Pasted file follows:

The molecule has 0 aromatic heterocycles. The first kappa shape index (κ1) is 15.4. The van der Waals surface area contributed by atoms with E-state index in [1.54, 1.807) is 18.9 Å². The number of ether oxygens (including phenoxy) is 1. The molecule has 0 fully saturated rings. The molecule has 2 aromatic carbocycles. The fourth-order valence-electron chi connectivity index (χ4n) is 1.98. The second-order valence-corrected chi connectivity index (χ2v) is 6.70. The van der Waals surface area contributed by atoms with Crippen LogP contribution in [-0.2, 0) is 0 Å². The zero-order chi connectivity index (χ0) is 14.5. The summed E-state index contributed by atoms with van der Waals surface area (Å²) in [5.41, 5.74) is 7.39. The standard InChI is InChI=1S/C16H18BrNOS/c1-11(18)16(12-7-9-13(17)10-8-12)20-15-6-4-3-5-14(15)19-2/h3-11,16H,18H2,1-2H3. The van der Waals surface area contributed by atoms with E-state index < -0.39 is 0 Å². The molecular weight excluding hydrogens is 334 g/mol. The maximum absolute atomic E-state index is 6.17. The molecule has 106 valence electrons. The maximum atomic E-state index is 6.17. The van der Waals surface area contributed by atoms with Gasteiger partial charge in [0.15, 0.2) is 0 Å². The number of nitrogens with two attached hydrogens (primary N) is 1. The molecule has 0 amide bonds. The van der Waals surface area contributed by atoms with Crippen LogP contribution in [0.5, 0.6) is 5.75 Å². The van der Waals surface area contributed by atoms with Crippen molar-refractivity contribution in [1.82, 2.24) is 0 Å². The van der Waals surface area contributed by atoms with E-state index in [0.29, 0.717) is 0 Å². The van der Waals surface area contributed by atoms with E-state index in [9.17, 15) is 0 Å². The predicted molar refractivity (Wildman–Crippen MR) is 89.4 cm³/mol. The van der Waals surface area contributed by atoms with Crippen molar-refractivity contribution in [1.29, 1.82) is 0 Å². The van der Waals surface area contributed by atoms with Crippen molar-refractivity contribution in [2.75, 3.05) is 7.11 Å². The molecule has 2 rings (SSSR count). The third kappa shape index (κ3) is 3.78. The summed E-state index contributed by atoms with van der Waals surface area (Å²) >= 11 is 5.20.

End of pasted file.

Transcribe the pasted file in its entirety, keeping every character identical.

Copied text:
The molecule has 0 aromatic heterocycles. The first kappa shape index (κ1) is 15.4. The van der Waals surface area contributed by atoms with E-state index in [1.54, 1.807) is 18.9 Å². The number of ether oxygens (including phenoxy) is 1. The molecule has 0 fully saturated rings. The molecule has 2 aromatic carbocycles. The fourth-order valence-electron chi connectivity index (χ4n) is 1.98. The second-order valence-corrected chi connectivity index (χ2v) is 6.70. The van der Waals surface area contributed by atoms with Crippen LogP contribution in [-0.2, 0) is 0 Å². The zero-order chi connectivity index (χ0) is 14.5. The summed E-state index contributed by atoms with van der Waals surface area (Å²) in [5.41, 5.74) is 7.39. The standard InChI is InChI=1S/C16H18BrNOS/c1-11(18)16(12-7-9-13(17)10-8-12)20-15-6-4-3-5-14(15)19-2/h3-11,16H,18H2,1-2H3. The van der Waals surface area contributed by atoms with E-state index < -0.39 is 0 Å². The molecular weight excluding hydrogens is 334 g/mol. The maximum absolute atomic E-state index is 6.17. The molecule has 106 valence electrons. The maximum atomic E-state index is 6.17. The van der Waals surface area contributed by atoms with Gasteiger partial charge in [0.15, 0.2) is 0 Å². The number of nitrogens with two attached hydrogens (primary N) is 1. The molecule has 0 amide bonds. The van der Waals surface area contributed by atoms with Crippen LogP contribution in [0.5, 0.6) is 5.75 Å². The van der Waals surface area contributed by atoms with Crippen molar-refractivity contribution in [1.82, 2.24) is 0 Å². The van der Waals surface area contributed by atoms with E-state index in [0.29, 0.717) is 0 Å². The van der Waals surface area contributed by atoms with E-state index in [9.17, 15) is 0 Å². The predicted molar refractivity (Wildman–Crippen MR) is 89.4 cm³/mol. The van der Waals surface area contributed by atoms with Crippen molar-refractivity contribution in [1.29, 1.82) is 0 Å². The van der Waals surface area contributed by atoms with Crippen molar-refractivity contribution in [2.75, 3.05) is 7.11 Å². The molecule has 2 rings (SSSR count). The third kappa shape index (κ3) is 3.78. The summed E-state index contributed by atoms with van der Waals surface area (Å²) >= 11 is 5.20.